Decorated WWII Army officer returns to Okinawa
The U.S. Army last week welcomed back to Okinawa a highly decorated Army officer that fought in the Battle of Okinawa during World War II. Retired Col. Ted Bell, 93, returned to Okinawa for the first time in more than 67 years with a documentary film crew that is making a movie about his experiences as a company commander with the 77th Infantry Division.
The film will air on South Carolina public television in September.
Upon his arrival to Naha City, Bell was incredulous of how much Okinawa has changed since he last saw the island in 1945.
"Well, there's no one shooting at me and there are buildings," said Bell, remarking that it was only sand and dirt when he left nearly seven decades ago. "The build-up on Okinawa is unbelievable."
On March 7, Army personnel on Torii Station hosted a Retreat Ceremony to honor Bell for his service. The guest list was a veritable who's who of distinguished visitors, including Kunio Ishimine, President, Japanese Self Defense Forces Veterans Association; Brig. Gen. Mathew Molloy, USAF Commander, 18th Wing; Alfred Magleby, Consul General, American Consulate General Naha, Japan; Capt. Richard Weathers, Commanding Officer, USN Commander, Fleet Activities Okinawa; and Colonel David DaTata, Chief, Okinawa Area Field Office, U.S. Forces Japan.
Bell was incredibly humbled by the attention and said the accolades should be for the efforts of the 77th Infantry Division and not his own.
With support from Torii Station's public affairs and community relations offices, Bell was able to visit a number of historic locations, including Ishimmi Ridge where he earned the Distinguished Service Cross for his actions during a brutal three-day battle. Although he visited other locations on Okinawa, including Shuri Castle, Peace Memorial Park and the Ernie Pyle Monument on Ie Shima, Bell was adamant about returning to Ishimmi Ridge.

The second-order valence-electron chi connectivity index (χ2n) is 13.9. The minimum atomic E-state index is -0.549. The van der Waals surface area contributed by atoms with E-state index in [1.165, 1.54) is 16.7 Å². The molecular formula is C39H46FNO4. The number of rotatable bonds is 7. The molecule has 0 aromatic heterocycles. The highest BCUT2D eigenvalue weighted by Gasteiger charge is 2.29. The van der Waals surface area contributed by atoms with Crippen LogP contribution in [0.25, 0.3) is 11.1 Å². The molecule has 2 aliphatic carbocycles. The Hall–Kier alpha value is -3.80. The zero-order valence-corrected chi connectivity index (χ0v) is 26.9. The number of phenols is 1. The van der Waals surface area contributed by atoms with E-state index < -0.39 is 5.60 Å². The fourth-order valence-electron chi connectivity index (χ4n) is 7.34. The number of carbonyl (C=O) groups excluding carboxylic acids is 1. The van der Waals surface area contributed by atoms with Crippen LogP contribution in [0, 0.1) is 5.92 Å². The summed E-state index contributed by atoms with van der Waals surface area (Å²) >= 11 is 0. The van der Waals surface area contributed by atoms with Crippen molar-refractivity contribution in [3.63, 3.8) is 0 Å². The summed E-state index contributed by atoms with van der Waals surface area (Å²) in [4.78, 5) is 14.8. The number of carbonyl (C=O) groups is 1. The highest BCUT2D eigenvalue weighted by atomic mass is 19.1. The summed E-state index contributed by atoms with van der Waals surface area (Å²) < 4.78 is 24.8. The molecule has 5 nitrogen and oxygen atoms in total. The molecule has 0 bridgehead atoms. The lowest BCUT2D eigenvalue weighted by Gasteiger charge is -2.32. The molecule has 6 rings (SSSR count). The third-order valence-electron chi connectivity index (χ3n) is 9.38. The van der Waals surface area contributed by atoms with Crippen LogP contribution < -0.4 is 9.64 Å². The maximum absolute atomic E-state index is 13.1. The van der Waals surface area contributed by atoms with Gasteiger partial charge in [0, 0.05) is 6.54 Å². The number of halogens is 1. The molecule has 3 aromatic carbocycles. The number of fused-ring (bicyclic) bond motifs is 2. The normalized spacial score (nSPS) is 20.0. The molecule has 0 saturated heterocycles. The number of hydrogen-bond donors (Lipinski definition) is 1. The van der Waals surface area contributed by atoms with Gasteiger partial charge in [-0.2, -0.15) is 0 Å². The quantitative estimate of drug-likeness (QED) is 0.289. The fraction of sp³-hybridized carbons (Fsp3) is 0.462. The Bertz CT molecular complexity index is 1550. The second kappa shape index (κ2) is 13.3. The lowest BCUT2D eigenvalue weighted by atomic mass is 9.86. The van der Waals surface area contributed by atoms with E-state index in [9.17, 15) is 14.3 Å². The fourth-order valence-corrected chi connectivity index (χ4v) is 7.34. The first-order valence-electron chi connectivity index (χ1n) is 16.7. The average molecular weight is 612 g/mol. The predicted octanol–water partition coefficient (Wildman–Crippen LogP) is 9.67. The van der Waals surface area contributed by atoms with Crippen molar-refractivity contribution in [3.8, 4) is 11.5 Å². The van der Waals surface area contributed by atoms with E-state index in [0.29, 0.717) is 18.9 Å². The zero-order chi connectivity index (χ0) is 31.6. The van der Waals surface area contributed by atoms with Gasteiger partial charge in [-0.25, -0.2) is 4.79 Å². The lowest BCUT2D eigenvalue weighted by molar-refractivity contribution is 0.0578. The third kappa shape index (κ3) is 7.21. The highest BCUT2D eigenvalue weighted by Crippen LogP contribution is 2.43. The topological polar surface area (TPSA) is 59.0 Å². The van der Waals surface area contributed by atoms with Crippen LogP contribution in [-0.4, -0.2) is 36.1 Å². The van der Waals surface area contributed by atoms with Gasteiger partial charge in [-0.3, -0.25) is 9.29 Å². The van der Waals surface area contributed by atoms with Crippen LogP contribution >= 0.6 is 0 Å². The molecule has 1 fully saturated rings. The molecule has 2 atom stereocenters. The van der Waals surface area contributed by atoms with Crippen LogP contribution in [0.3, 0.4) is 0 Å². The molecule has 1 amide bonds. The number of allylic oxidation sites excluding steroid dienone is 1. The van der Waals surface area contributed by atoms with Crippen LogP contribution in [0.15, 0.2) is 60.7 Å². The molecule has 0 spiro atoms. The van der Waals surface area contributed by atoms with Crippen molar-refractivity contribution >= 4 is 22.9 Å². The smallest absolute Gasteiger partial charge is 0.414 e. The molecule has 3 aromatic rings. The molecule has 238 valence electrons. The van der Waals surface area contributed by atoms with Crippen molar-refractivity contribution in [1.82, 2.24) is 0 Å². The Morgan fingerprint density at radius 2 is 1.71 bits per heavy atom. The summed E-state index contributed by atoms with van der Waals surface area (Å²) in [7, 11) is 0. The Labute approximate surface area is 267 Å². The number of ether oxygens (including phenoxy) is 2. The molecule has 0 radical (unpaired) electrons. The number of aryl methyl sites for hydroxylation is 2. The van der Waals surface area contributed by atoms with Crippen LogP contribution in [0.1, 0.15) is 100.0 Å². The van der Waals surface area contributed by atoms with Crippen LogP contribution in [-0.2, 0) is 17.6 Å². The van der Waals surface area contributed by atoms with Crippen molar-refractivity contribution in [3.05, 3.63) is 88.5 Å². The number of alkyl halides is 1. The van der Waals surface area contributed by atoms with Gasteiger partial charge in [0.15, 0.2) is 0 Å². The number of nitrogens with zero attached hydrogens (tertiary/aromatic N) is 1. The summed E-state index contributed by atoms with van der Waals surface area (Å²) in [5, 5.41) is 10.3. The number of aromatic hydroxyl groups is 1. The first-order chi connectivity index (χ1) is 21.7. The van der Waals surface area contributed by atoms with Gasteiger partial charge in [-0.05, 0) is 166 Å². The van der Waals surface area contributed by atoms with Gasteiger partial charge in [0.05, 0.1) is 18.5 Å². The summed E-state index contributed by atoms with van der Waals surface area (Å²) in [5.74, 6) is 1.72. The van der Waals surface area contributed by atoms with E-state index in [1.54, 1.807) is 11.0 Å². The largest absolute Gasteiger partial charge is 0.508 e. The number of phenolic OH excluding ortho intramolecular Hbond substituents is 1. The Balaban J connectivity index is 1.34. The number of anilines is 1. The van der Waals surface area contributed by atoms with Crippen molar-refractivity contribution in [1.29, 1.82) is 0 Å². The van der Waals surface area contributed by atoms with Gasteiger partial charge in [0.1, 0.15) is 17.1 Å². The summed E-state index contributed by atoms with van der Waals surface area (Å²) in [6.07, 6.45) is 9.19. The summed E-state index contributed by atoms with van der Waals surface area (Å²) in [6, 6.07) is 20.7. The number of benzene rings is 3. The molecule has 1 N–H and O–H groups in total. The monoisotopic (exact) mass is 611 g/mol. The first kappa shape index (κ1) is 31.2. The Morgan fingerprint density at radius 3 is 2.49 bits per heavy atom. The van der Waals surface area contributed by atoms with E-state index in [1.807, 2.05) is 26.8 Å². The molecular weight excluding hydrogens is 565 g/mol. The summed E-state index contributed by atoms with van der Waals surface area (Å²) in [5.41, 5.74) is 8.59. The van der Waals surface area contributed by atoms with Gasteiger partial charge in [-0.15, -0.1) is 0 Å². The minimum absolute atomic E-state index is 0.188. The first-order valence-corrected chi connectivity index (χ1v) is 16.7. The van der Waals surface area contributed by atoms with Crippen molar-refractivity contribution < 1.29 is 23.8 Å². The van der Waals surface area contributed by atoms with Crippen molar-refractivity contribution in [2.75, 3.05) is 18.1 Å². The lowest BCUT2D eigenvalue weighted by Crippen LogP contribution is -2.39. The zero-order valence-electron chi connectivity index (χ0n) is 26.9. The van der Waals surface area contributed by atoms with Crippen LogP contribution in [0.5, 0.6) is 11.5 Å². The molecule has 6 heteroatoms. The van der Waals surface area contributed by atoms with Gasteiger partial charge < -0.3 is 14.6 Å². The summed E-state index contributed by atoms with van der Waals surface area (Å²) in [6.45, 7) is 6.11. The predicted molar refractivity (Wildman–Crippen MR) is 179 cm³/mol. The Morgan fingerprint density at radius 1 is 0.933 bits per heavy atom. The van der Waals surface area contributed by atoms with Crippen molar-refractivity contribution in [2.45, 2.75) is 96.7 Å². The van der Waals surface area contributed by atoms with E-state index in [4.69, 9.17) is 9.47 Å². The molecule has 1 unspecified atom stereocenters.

"I want to go back to that ridge. I don't care if I don't see anything else," said Bell.
Former and current U.S. Marines who volunteer with the Battle of Okinawa Historical Society on Camp Kinser were able to determine the present-day location of Ishimmi Ridge and accompanied Bell to the site, which is in a heavily populated residential area of Naha City.
Bell was a young Army officer who led a company of 200 men up the ridge - moving single file under the cover of darkness to get into position. They successfully took the ridge and held it until reinforcements arrived three days later. When the fighting was over, only 22 men came down from the ridge with Bell. He looked forward to the visit all week, but suffered several sleepless nights in anticipation of returning to a place with such significance. When he finally made it back to the top of the ridge, he was overcome with emotion - quietly remembering and shedding tears for all the men he lost during that fight.
"Let's go. I'm not going to think about it anymore," said Bell, after spending more than an hour reliving what had to be some of the most difficult moments of his life.
Earlier in the week, Bell made the short ferry ride to Ie Shima and paid homage to famed Army reporter Ernie Pyle. Bell was one of the last people to see Pyle, who had driven by Bell and his men just moments before he was killed by a sniper's bullet.
"He did such a great job covering the war in Europe and it's sad he died so soon after arriving to cover the war in the Pacific," said Bell. "It was a huge loss - he was a Soldier's writer."
On his final full day in Okinawa, Bell was taken to Peace Memorial Park, which lists the names of all people - Okinawan, Japanese, American and Allied Forces - killed during the Battle of Okinawa. Bell was touched to see that such a monument was created to honor everyone who died during the battle.
During his 30-year Army career, Bell also earned a Silver Star and two Bronze Stars.